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Is there a smart road trip planning site that suggests where to stop?
July 29, 2012 7:58 PM   Subscribe

I've read this question looking for a road trip planning website. We have been using Google Maps which will tell you the driving distance between two cities IF you type those cities in. But is there any road-trip planning website or app that you can tell "I am in Seattle and want to drive about 6-7-8 hours east, where is a good place to stop for the night?" Sounds simple, but we're jerking between a road atlas (to show us sizable cities and what fun stops are along the way) and Google Maps to give us the approx driving time and mileage. Yes, road atlases give miles, but it seems there must be an online way that shows us a bunch of choices. Anything out there?
posted by GaelFC to Travel & Transportation (9 answers total) 28 users marked this as a favorite
 
I heard of TripShare but have yet to use it. The founders are ex of Apple.
posted by seawallrunner at 8:12 PM on July 29, 2012


Autoclub's online trip planning tool --TripTik -- does this pretty well.

Membership required, however.
posted by notyou at 8:20 PM on July 29, 2012


This tool gives you a mapped range, I'm not sure how good it is for zooming in.
posted by Eyebrows McGee at 8:36 PM on July 29, 2012


A few possibilities - On The Way and the Google Hotel Finder; the latter allows you to sketch an area or route on a map and find nearby places to stay. A previous post of mine on the blue has a few more resources that might help.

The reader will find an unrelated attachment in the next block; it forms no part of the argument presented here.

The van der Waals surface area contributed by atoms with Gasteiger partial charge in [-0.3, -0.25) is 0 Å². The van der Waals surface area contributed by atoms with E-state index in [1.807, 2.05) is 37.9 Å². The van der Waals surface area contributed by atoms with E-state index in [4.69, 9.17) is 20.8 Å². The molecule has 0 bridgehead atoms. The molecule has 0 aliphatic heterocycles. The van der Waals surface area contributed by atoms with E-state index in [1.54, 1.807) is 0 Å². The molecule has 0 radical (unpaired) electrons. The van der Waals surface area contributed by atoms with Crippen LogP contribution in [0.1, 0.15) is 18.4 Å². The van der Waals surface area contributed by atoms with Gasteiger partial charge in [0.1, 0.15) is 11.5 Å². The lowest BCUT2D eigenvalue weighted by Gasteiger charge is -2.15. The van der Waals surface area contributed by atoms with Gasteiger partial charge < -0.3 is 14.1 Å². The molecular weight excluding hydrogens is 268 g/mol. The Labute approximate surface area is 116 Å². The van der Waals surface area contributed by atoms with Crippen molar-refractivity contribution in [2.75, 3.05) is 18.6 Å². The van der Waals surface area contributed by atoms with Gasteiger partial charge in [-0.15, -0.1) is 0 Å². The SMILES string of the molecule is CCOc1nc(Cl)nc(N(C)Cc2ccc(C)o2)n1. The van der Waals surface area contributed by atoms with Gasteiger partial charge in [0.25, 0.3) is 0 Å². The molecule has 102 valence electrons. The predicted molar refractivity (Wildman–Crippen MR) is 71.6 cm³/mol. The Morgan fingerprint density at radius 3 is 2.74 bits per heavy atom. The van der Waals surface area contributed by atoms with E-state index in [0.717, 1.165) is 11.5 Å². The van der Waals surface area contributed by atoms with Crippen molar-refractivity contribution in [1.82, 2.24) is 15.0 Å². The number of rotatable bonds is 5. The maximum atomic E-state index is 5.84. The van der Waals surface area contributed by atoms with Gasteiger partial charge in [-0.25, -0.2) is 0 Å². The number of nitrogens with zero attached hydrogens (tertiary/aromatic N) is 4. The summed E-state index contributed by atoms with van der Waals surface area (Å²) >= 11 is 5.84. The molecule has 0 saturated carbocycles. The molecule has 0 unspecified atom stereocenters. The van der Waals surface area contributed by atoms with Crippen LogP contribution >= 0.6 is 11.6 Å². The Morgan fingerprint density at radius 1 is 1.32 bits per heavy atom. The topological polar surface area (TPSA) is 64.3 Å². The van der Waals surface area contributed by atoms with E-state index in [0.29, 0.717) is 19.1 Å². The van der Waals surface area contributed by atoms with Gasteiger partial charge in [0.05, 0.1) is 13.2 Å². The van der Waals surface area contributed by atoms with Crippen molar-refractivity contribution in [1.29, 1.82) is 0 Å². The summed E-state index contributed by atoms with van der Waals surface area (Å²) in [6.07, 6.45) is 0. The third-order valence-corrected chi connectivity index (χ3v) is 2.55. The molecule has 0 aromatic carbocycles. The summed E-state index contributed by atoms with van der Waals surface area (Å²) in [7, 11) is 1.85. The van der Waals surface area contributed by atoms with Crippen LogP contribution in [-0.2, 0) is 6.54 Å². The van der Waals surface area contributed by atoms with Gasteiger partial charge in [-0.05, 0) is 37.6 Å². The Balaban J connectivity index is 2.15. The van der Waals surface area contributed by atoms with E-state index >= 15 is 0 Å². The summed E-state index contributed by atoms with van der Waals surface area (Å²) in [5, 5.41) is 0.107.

posted by Bora Horza Gobuchul at 8:43 PM on July 29, 2012 [1 favorite]


If it helps, I wrote the old question you linked and ended up NOT using TripTik - it seemed like a good choice, but I recall it being super annoying to use. It kept logging me out, and it was weird and difficult and circuitous to log back in. As I recall, I finally ended up using Google Maps for figuring out distance and just plugged things into a spreadsheet.

I like the site that Eyebrows McGee mentions; I was going to link them as well. The "Radius Around Point" might give you what you want. We had a favorite hotel chain, and had the rewards credit card for it, so that made finding a hotel X hours away from a point easier - we just looked for one from that chain reasonably close to our end point.

I hope that the road trip mapping sites have improved in the past 2 years because they sucked back then. Our trip was all organized with spreadsheets and documents; I ended up not having anything organized on a travel website.
posted by booksherpa at 10:47 PM on July 29, 2012 [1 favorite]


You can probably get what you want from Google Maps directly by using a few of its features together.